The foreign creditor in bankruptcy proceedings in Spain (2): The communication of credit

According to the bankruptcy regulations in Spain, once the bankruptcy has been declared, the bankruptcy administration must proceed with individual communication of credit to all creditors domiciled abroad, provided this information comes from the debtor’s documentation and information or appears in the proceedings.

The communication of credit should include:

  • The identification details of the procedure
  • The date of the court order declaring the bankruptcy
  • The characteristics of the bankruptcy and the circumstances of the bankrupted company
  • Agreements made concerning the powers of administration and disposition over the assets
  • Appeal to the creditors and the duty to communicate the credits in due time and form

As a general rule, the communication must be in writing, in Spanish, and individually. Similarly, at their initiative or the request of another party, the relevant court can agree to the publication of the main content of the order declaring the bankruptcy in a foreign State if it is convenient to the interests of the processing.

The communication of credit by the foreign creditor

Both Spanish and foreign creditors have one month from the day following the publication of the declaration in the Spanish Official Gazette to make the communication of credit, regardless of whether or not they receive the individualized communication indicated in the previous section of this article.

In general terms, the communication must be written in Spanish. If it is in another language, the bankruptcy administration may later require the creditor to proceed with the corresponding translation.

The communication of credit by any creditor is voluntary and not obligatory. However, this step is advisable for any debtor to recover any credit, especially regarding the qualification and conditions of the credit by the bankruptcy administration. This entity will base the classification on the information and documentation from creditors and debtors.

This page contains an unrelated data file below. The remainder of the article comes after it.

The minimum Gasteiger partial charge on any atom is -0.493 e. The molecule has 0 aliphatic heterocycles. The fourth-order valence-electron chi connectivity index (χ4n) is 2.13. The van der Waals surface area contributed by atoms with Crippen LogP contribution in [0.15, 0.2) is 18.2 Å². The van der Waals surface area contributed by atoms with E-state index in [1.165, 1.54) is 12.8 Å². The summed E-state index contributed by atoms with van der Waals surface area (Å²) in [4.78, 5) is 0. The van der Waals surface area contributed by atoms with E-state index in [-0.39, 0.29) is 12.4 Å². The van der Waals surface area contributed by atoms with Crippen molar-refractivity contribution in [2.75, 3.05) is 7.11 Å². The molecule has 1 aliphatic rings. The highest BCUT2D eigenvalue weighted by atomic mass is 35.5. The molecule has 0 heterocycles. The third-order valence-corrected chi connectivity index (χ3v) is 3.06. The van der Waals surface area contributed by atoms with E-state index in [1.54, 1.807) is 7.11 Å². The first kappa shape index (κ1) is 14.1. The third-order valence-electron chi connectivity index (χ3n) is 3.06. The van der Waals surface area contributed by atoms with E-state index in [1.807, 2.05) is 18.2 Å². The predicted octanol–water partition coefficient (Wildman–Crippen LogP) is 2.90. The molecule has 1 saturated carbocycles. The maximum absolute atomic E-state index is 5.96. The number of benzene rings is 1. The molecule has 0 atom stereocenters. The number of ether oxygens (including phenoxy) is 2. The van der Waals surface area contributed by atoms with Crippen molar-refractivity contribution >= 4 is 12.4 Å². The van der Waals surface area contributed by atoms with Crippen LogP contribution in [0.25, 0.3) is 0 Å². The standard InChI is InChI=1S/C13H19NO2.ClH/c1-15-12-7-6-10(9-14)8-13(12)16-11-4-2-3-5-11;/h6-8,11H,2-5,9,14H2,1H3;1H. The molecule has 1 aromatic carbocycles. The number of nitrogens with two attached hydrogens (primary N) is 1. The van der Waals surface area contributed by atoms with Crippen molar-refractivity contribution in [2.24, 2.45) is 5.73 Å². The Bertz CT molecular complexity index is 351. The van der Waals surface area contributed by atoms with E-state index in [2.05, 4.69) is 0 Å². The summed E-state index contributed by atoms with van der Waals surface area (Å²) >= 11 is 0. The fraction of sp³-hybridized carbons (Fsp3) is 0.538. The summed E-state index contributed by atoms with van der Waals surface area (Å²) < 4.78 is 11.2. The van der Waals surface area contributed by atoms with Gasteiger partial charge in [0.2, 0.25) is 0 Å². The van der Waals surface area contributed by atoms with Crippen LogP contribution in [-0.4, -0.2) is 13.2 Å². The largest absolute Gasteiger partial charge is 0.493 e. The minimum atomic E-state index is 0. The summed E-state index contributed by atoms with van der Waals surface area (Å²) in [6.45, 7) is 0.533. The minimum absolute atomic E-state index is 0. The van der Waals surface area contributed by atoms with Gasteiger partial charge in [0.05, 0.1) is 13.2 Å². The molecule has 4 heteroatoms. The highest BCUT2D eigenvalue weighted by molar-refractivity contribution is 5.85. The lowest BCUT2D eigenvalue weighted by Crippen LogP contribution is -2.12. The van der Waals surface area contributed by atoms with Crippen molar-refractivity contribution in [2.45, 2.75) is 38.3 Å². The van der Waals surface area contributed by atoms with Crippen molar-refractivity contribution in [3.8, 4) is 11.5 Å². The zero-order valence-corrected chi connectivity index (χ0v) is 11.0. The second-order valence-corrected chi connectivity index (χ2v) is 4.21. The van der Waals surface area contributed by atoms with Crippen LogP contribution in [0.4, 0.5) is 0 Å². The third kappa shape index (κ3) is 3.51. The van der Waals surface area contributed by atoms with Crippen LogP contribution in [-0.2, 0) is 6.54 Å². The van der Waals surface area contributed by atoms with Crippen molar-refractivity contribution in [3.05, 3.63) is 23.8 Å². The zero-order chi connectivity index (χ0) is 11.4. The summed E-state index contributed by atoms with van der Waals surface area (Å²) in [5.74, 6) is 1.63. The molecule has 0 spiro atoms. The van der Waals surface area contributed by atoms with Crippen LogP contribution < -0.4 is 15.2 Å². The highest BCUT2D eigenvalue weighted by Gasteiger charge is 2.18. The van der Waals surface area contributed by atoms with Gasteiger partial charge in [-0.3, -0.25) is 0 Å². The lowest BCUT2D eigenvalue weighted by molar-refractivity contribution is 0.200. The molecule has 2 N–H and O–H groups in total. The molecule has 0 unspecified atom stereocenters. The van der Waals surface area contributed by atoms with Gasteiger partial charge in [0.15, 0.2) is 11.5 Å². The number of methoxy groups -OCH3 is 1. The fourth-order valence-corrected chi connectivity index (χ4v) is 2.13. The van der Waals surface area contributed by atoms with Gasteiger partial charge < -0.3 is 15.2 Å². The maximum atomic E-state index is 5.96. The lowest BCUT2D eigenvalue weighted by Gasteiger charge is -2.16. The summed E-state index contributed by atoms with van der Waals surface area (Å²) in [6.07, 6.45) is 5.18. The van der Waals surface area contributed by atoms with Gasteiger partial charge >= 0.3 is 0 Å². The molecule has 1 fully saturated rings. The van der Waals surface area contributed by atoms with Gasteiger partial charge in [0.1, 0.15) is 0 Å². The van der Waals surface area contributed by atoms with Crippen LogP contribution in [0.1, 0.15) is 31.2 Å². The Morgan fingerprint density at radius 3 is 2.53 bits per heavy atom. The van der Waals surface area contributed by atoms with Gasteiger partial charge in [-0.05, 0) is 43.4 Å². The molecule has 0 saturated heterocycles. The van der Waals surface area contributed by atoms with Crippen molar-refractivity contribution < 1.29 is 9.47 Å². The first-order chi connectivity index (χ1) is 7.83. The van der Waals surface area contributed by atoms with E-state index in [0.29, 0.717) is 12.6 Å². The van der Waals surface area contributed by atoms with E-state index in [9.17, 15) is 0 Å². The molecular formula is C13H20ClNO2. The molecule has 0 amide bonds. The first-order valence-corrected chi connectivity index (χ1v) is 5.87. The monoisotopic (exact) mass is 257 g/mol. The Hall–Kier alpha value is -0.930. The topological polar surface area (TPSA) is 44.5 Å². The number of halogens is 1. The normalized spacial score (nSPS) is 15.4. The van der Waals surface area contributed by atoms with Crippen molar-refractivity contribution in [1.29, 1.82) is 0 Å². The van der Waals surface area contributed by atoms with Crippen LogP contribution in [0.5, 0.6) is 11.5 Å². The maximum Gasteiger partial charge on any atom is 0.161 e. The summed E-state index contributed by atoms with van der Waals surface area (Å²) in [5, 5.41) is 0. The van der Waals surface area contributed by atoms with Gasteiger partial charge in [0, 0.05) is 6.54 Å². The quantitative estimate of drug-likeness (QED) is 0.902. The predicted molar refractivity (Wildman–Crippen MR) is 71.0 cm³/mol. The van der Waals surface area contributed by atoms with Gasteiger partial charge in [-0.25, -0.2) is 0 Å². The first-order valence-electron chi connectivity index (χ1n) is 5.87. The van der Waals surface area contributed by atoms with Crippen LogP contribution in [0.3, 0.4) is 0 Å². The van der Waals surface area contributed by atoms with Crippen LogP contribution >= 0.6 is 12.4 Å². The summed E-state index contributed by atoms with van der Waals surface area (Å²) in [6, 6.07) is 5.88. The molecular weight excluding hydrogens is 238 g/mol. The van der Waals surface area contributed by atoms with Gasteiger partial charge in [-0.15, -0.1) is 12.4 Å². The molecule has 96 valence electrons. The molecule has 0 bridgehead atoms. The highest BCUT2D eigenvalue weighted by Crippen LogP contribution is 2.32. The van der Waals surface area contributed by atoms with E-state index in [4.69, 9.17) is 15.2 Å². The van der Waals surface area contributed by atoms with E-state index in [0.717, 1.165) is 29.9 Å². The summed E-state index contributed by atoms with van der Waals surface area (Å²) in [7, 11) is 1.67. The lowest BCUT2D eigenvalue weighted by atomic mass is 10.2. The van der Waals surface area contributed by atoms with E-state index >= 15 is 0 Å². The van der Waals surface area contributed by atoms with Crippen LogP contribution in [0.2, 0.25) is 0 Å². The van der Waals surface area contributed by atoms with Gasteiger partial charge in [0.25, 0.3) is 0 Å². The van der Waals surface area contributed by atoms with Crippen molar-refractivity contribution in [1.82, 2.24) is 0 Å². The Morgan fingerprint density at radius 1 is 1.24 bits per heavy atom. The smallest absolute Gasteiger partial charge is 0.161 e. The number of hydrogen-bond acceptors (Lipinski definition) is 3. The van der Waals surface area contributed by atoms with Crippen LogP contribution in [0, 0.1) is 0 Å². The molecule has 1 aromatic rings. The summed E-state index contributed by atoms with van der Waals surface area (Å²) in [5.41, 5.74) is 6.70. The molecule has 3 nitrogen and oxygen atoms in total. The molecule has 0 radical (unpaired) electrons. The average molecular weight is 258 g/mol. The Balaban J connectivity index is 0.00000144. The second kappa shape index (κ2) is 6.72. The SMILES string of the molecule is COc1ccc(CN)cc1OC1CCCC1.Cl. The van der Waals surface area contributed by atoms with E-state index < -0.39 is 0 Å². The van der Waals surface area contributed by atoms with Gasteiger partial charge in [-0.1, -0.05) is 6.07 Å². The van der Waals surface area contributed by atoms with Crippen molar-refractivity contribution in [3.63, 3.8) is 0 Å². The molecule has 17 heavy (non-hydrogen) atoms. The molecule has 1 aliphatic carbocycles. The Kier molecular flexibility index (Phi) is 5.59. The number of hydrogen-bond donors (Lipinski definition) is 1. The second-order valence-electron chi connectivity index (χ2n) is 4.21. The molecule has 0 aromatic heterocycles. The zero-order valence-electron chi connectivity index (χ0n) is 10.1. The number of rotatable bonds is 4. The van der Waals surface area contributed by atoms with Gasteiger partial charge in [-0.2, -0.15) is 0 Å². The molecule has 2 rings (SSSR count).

Consequences of non-communication or late communication of credit

As long as it is not due to the debtor’s documentation, the main consequence of late communication of credit is its classification as a subordinated credit. It means that, although there is a one-month deadline, creditors may continue to communicate their credits once that period has expired (and until the bankruptcy administration presents the final list of creditors), even if this automatically leads to a subordinate classification.

Once the bankruptcy administration submits the final list of creditors, it is impossible to communicate more credits. Therefore, unless the credit results from the debtor’s documentation and is on the bankruptcy list, the collection will be unattainable in most cases. Even outside the ordinary period of one month, the communication of credit is advisable: because of its inclusion in the list of credits and the possible circumstances of its inclusion (amount, classification, etc.).

The subordinate creditor

As a rule, the classification as either credit or subordinate credit means that it is postponed after all other credits (privileged and ordinary). Its recovery will take place after the satisfaction of all the remaining credits. In practice, this implies the impossibility of recovering the credit in most cases.

Additionally, subordinate credit classification involves:

  • Lack of voting rights
  • Termination of guarantees and
  • Automatic condition on the deductions and acquittals established for ordinary credits by agreement.

José María Mesa & Rosario Rodríguez

For additional information regarding the communication of credit in bankruptcy proceedings,

This article is not considered legal advice